Friday, December 16, 2011

Limit for No Signature Purchases Increases Again

You may have noticed recently merchants are allowing credit card or debit card purchases under $50 to be approved without a signature and in some cases without providing a receipt. I previously used my check card for most purchases but recently started using cash more often.

I went to the grocery store today and was shocked to learn that my debit card purchase which was under $50 did not require my signature. I looked puzzled and the cashier told me that I didn’t need to sign for purchases under $50. This left me feeling uncomfortable.

Merchants should post a sign in the stores informing consumers that purchases under $50 do not require a signature, include this in the consumer disclosure agreement and post it in an easily accessible section on their website.

Credit card and debit card companies feel that no-signature transactions speed up checkout and encourage consumers to make more purchases. However, this only put consumers at a higher risk for identity theft which could go undetected and cost a consumer from $50 up to thousands of dollars.

American Express has a No Signature program that allows certain merchants to process credit card transactions without a signature for purchases of $25 or less. HSBC has a Premier MasterCard with PayPass that uses Tap and Go technology with no signature required for purchase under $50. PayPass will work with Google Wallet and the Android application that makes your phone a wallet. Subway will begin accepting the MasterCard contactless payments at some of its locations by the end of the March 2012. For purchases under $50 no signature will be required. I discussed the contactless feature in my March 3, 2007 blog post, “Why You Shouldn’t Get a Contact Less Credit Card.

Merchants claims it meets customer needs but I disagree. My need is to use my credit card or debit card and feel safe knowing that my transaction is secure and I have proof that I made the transaction if the need arises in the future. Without a signature the process to investigate will take longer and the consumer suffers the most. Without a signature the cashier cannot verify the signature on the back of the card with the receipt signature. If a consumer loses their wallet or leaves their credit card or debit card at a store, transactions will add up quickly. Merchants claim that there has been no increase in fraud since using the no signature programs but I find that hard to believe. The FTC received over 1.3 million complaints regarding identity theft.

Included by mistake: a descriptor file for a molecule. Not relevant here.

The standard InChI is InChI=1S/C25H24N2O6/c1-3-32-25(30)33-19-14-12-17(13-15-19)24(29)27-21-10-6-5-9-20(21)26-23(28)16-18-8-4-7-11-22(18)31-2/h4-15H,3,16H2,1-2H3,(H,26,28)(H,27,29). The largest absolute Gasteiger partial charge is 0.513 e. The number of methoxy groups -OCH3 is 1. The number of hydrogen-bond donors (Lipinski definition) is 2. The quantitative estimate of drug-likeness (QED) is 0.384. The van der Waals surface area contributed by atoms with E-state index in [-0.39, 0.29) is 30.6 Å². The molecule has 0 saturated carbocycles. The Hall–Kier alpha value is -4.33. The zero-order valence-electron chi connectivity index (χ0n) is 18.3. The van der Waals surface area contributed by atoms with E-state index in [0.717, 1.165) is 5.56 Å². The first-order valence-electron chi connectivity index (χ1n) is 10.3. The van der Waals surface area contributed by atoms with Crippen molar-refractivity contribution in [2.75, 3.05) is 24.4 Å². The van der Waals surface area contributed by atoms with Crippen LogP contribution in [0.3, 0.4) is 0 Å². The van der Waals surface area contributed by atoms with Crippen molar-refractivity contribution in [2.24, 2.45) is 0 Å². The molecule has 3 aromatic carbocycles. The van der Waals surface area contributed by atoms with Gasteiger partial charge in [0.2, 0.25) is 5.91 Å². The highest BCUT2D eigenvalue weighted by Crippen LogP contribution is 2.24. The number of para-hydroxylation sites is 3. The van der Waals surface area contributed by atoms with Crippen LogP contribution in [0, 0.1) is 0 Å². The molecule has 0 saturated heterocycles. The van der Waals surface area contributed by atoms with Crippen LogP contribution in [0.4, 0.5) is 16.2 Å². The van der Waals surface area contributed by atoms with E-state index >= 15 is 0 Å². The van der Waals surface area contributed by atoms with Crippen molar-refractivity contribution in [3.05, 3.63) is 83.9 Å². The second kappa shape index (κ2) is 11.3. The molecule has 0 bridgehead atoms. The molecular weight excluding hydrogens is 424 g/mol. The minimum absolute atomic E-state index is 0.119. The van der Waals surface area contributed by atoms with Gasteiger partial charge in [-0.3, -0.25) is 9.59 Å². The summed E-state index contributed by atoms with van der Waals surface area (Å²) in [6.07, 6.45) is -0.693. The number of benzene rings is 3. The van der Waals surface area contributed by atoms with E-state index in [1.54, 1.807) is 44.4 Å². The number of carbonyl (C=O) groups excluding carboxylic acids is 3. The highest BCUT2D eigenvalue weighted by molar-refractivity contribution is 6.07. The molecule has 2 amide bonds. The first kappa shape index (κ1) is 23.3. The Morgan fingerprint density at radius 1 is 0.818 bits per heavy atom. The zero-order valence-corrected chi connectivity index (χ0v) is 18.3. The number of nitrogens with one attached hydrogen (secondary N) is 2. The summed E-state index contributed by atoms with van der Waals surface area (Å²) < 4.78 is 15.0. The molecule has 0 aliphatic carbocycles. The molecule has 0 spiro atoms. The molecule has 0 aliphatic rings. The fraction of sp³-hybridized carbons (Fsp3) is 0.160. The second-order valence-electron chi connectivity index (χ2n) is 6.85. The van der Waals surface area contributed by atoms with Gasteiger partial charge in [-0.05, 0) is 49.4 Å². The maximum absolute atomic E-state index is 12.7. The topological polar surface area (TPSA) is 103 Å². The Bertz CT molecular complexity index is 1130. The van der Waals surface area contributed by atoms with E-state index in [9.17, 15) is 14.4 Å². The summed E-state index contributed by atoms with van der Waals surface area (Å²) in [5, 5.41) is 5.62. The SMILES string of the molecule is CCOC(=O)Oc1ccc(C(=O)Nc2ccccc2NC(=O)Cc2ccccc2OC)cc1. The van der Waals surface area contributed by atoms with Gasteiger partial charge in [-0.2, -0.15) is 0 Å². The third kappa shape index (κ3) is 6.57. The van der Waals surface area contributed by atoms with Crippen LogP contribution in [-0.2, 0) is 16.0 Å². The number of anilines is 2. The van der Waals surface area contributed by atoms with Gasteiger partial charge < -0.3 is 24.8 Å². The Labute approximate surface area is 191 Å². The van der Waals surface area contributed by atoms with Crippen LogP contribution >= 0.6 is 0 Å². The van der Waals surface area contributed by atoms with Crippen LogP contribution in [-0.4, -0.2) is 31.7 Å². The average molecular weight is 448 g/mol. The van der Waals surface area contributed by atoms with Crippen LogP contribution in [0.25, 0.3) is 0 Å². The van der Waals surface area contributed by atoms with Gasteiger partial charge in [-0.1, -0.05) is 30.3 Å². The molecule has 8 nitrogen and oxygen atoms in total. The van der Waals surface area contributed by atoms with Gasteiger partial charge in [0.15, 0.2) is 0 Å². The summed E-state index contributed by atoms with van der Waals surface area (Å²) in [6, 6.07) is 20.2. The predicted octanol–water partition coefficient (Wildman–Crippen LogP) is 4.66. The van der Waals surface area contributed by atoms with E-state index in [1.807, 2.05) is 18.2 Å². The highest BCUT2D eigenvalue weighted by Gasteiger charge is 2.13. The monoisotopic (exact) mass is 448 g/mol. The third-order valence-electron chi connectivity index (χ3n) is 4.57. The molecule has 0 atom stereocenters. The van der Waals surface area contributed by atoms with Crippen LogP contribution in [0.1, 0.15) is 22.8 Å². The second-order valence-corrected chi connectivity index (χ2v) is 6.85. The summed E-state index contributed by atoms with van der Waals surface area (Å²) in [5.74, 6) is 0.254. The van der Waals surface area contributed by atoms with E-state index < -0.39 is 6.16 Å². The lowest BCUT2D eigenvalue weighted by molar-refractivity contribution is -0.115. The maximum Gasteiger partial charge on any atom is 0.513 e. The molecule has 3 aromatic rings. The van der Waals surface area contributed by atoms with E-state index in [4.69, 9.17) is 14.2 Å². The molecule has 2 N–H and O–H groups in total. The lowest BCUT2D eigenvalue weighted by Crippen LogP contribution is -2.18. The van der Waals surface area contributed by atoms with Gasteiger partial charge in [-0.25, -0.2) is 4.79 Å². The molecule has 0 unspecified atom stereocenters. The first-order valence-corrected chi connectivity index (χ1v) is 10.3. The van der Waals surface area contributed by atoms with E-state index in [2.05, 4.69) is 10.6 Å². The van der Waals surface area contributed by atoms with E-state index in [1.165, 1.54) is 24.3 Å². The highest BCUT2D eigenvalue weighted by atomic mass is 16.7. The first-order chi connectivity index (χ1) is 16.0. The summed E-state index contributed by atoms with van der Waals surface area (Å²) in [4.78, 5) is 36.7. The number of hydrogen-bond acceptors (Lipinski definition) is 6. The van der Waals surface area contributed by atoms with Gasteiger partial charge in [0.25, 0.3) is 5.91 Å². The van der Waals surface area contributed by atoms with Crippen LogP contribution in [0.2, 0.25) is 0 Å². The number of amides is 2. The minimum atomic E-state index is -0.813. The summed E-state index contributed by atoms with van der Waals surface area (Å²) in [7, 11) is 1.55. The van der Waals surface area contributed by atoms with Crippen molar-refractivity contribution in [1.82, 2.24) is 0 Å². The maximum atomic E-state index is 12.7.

Chargebacks (money paid back to a consumer for a fraudulent charge) can cost a merchant up to $25 per transaction and for a $25 purchase a merchant barely breaks even. So to ensure merchants continue to make money the limit has been increased to $50. Here are 6 ways to protect yourself against No Signature programs:

1. Use cash more often.
2. Ask for a receipt.
3. Use a credit card or debit card for purchases over $50.
4. Verify your monthly statements and verify your account balances at least once a week.
5. Contact companies where you shop and express your opinion about their No Signature program.
6. Ask for a signature comparison if you are a victim of fraud.

1 comment:

Credit repair said...

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